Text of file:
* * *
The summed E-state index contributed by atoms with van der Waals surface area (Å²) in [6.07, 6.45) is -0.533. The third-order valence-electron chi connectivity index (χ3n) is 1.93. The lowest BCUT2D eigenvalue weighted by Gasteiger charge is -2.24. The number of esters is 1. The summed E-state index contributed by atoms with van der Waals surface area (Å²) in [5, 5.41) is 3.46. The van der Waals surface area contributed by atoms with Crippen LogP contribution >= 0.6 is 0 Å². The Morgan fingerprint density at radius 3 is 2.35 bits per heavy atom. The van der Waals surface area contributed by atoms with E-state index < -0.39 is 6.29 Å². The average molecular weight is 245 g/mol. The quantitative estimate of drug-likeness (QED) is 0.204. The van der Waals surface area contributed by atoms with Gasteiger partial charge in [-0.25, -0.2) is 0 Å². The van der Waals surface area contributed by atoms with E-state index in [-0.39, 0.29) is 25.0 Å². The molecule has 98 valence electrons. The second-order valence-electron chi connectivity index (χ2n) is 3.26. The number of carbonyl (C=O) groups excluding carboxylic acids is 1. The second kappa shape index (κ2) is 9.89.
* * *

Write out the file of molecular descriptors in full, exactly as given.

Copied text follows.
The summed E-state index contributed by atoms with van der Waals surface area (Å²) in [6.07, 6.45) is -0.533. The third-order valence-electron chi connectivity index (χ3n) is 1.93. The lowest BCUT2D eigenvalue weighted by Gasteiger charge is -2.24. The number of esters is 1. The summed E-state index contributed by atoms with van der Waals surface area (Å²) in [5, 5.41) is 3.46. The van der Waals surface area contributed by atoms with Crippen LogP contribution >= 0.6 is 0 Å². The Morgan fingerprint density at radius 3 is 2.35 bits per heavy atom. The van der Waals surface area contributed by atoms with E-state index < -0.39 is 6.29 Å². The average molecular weight is 245 g/mol. The quantitative estimate of drug-likeness (QED) is 0.204. The van der Waals surface area contributed by atoms with Gasteiger partial charge in [-0.25, -0.2) is 0 Å². The van der Waals surface area contributed by atoms with E-state index in [-0.39, 0.29) is 25.0 Å². The molecule has 98 valence electrons. The second-order valence-electron chi connectivity index (χ2n) is 3.26. The number of carbonyl (C=O) groups excluding carboxylic acids is 1. The second kappa shape index (κ2) is 9.89.